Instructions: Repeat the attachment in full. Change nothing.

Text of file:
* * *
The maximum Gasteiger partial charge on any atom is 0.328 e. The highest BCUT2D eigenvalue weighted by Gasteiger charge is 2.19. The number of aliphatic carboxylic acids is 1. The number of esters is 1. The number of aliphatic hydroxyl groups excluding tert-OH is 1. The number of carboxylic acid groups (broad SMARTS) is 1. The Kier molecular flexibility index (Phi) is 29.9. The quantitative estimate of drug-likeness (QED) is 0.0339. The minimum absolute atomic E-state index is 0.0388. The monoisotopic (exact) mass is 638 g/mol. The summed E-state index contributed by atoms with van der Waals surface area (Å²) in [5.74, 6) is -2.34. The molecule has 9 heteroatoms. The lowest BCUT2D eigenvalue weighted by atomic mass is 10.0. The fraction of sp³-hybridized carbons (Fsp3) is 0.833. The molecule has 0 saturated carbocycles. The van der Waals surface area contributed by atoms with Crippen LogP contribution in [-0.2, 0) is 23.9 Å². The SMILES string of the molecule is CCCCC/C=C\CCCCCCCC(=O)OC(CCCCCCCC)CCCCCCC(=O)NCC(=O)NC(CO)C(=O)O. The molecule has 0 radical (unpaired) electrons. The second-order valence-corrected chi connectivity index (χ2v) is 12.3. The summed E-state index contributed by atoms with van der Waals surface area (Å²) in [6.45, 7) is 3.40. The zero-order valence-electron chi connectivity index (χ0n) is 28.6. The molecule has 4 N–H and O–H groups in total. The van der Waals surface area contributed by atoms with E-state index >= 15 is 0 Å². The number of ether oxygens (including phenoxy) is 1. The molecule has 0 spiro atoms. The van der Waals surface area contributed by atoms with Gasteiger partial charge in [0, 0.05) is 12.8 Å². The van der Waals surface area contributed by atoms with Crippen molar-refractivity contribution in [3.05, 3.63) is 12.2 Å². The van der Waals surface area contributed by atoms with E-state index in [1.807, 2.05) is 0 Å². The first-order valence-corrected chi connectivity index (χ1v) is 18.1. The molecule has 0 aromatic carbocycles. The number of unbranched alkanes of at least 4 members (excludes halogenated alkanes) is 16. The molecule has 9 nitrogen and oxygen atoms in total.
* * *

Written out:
The maximum Gasteiger partial charge on any atom is 0.328 e. The highest BCUT2D eigenvalue weighted by Gasteiger charge is 2.19. The number of aliphatic carboxylic acids is 1. The number of esters is 1. The number of aliphatic hydroxyl groups excluding tert-OH is 1. The number of carboxylic acid groups (broad SMARTS) is 1. The Kier molecular flexibility index (Phi) is 29.9. The quantitative estimate of drug-likeness (QED) is 0.0339. The minimum absolute atomic E-state index is 0.0388. The monoisotopic (exact) mass is 638 g/mol. The summed E-state index contributed by atoms with van der Waals surface area (Å²) in [5.74, 6) is -2.34. The molecule has 9 heteroatoms. The lowest BCUT2D eigenvalue weighted by atomic mass is 10.0. The fraction of sp³-hybridized carbons (Fsp3) is 0.833. The molecule has 0 saturated carbocycles. The van der Waals surface area contributed by atoms with Crippen LogP contribution in [-0.2, 0) is 23.9 Å². The SMILES string of the molecule is CCCCC/C=C\CCCCCCCC(=O)OC(CCCCCCCC)CCCCCCC(=O)NCC(=O)NC(CO)C(=O)O. The molecule has 0 radical (unpaired) electrons. The second-order valence-corrected chi connectivity index (χ2v) is 12.3. The summed E-state index contributed by atoms with van der Waals surface area (Å²) in [6.45, 7) is 3.40. The zero-order valence-electron chi connectivity index (χ0n) is 28.6. The molecule has 4 N–H and O–H groups in total. The van der Waals surface area contributed by atoms with E-state index >= 15 is 0 Å². The number of ether oxygens (including phenoxy) is 1. The molecule has 0 spiro atoms. The van der Waals surface area contributed by atoms with Gasteiger partial charge in [0, 0.05) is 12.8 Å². The van der Waals surface area contributed by atoms with Crippen molar-refractivity contribution in [3.05, 3.63) is 12.2 Å². The van der Waals surface area contributed by atoms with E-state index in [1.807, 2.05) is 0 Å². The first-order valence-corrected chi connectivity index (χ1v) is 18.1. The molecule has 0 aromatic carbocycles. The number of unbranched alkanes of at least 4 members (excludes halogenated alkanes) is 16. The molecule has 9 nitrogen and oxygen atoms in total.